Beyond understanding what social media tools they use, we wanted to know how effective they were – with effectiveness defined as “their ability to generate market awareness and leads for your services.” We especially wanted to know how effective social media tools were compared with traditional online and offline thought leadership marketing tools. (We used a scale of 1-5, with 1= not at all effective, 3= moderately effective, and 5= extremely effective.)
What we found was that social media tools are not viewed as the most effective ones. The three most effective thought leadership marketing tools are:
Consultants’ presentations at external conferences (3.83)
Consultant-bylined articles placed in external print publications (3.73)
Consulting firm seminars and other in-person marketing events (3.68)
Of course, all three are offline marketing channels. Given that this is the case, we do not see consulting firms abandoning these offline marketing channels in the foreseeable future.
Interestingly, two social media tools – microsites and gated online communities – cracked our top 10 in effectiveness. However, keep in mind that these are used by only a minority of consulting firms (45% use microsites and 33% use their own online gated communities to market their content).
But the consulting firms say two other, more popular, social tools are more than moderately effective at creating awareness and leads:
Writing blogs or guest blog posts in external media
Blogs on consulting firm websites
Less than moderately effective are posting mentions of firm content on social networking sites – both the pages that a consulting firm controls (e.g., its own Facebook fan page), and posting questions on threaded discussion sites (e.g., Quora), tweeting, placing videos on public video sites, and posting photos of events on Flickr.
Exhibit 10: How effective are these social media marketing tools for your firm?
What Works? Snippets of Social Media Successes
In an open-ended question, we asked consulting firms to tell us the single most beneficial change in the way they used social media in the last 12 months, and why it was beneficial. Their answers are revealing, some of which were:
Getting more out of firm seminars and other marketing events:
“We've integrated social media into our pre-event and post-event planning and promotion. Our use of social media to reach a targeted audience has allowed us to maintain contact with event participants in advance and to keep the conversation going after an event.”
“Used Twitter to communicate insights from company-sponsored events, extending the reach and longevity of the events and giving them more impact”
“We’ve created and used groups on LinkedIn to develop a network of strategic targets. It’s been beneficial to developing our webinar and hosted event attendance.”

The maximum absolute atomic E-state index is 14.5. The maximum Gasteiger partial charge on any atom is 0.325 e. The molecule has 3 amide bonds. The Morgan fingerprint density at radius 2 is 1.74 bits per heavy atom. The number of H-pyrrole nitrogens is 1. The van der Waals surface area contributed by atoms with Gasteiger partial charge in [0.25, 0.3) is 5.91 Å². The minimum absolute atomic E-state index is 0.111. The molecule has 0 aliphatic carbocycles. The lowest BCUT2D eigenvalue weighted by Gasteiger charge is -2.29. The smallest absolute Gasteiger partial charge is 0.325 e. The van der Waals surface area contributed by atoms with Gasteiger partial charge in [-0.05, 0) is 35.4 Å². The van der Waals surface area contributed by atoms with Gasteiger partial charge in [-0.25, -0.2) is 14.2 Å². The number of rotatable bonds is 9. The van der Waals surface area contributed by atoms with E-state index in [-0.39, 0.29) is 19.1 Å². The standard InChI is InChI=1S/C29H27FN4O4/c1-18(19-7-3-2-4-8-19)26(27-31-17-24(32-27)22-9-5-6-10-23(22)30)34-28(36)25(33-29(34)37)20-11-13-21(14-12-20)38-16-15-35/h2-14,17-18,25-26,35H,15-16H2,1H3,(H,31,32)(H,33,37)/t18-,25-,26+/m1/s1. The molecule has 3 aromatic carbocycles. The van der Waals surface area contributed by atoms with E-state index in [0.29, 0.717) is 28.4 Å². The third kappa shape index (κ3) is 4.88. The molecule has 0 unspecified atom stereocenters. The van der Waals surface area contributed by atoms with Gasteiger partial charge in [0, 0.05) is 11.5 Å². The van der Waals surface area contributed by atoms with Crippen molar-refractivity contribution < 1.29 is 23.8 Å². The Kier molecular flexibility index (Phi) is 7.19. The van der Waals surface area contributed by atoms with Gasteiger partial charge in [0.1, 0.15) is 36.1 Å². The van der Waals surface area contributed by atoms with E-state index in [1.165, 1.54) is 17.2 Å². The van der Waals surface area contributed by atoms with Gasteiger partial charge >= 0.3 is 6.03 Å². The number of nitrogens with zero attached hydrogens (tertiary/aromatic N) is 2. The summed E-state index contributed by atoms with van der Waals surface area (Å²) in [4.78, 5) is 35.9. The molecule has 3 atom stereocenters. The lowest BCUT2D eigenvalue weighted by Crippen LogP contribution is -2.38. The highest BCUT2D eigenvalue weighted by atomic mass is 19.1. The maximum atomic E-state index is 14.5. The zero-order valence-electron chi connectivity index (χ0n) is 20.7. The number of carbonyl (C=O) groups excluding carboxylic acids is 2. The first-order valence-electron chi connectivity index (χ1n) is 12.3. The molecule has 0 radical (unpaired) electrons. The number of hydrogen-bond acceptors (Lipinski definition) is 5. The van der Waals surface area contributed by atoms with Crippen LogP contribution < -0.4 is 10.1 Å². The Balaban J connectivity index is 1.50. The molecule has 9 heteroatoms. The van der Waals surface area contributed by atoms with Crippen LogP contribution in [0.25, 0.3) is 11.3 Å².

Reaching a broader set of prospective clients through social tools such as Twitter
“Reaching a more diverse audience and more industries”
“We have begun using Twitter regularly, which has grown our community of followers and has helped us see more opportunities for future social media use.”
“The firm has actively engaged in tweeting press release, white papers, surveys and other thought leadership material. Our activity has resulted in a variety of inquiries around firm services, some leading to additional revenue.”
Better use of LinkedIn to maintain client relationships and improve rankings in search engines
“Expanded use of LinkedIn that includes both an enterprise and personal approach to using the network. This connects clients and contacts on multiple levels with our organization. It makes it easier for our people to stay in touch with the contacts, but also reduces the pain of transitioning clients when someone leaves”
“Alignment of content on LinkedIn pages with website in order to improve search engine optimization. It has increased the visibility of our website, which now appears as the first item or on the first page on search engines for each of our key search words. We’ve received 6+ client inquiries, requests for information or proposals within the first three months of implementation – directly resulting from finding us on the Web.”
Developing thought leadership content
“We see social media as a key component of our R&D, thought leadership and knowledge management activities – in other words, to create, market and apply knowledge for competitive advantage. We listen more than we talk on social media, but we have also created a platform for our community, which integrates an annual conference a LinkedIn group, Twitter, Facebook and a blog with guest posts and online videos a la the TED (conference).”
Leveraging Social Media: What the Best Consulting Firm Marketers Do
So are consulting firms that are better at thought leadership marketing using social media more aggressively and differently than consulting firms that struggle with thought leadership marketing? To try to answer this question, we compared survey respondents at two opposite ends of the marketing effectiveness spectrum:
“Leaders” – i.e., consulting firms that said their content marketing activities were highly or extremely effective (22 in all)
“Laggards” – consulting firms whose content marketing activities were not at all or slightly effective (13 in all)
We first wanted a less subjective determination that leaders had more effective marketing than laggards. It turned at that nearly half the leaders (48%) generate at least leads/month through content marketing; in contrast, none of the laggards generate 30 or more leads/month, with 73% generating only 0-10 leads/month. Using the midway point between the ranges of options we offered in this question, the average leads/month for leaders is 46. The average leads/month for laggards is 8.
Comparing the responses of leaders to laggards on several other questions showed a number of differences: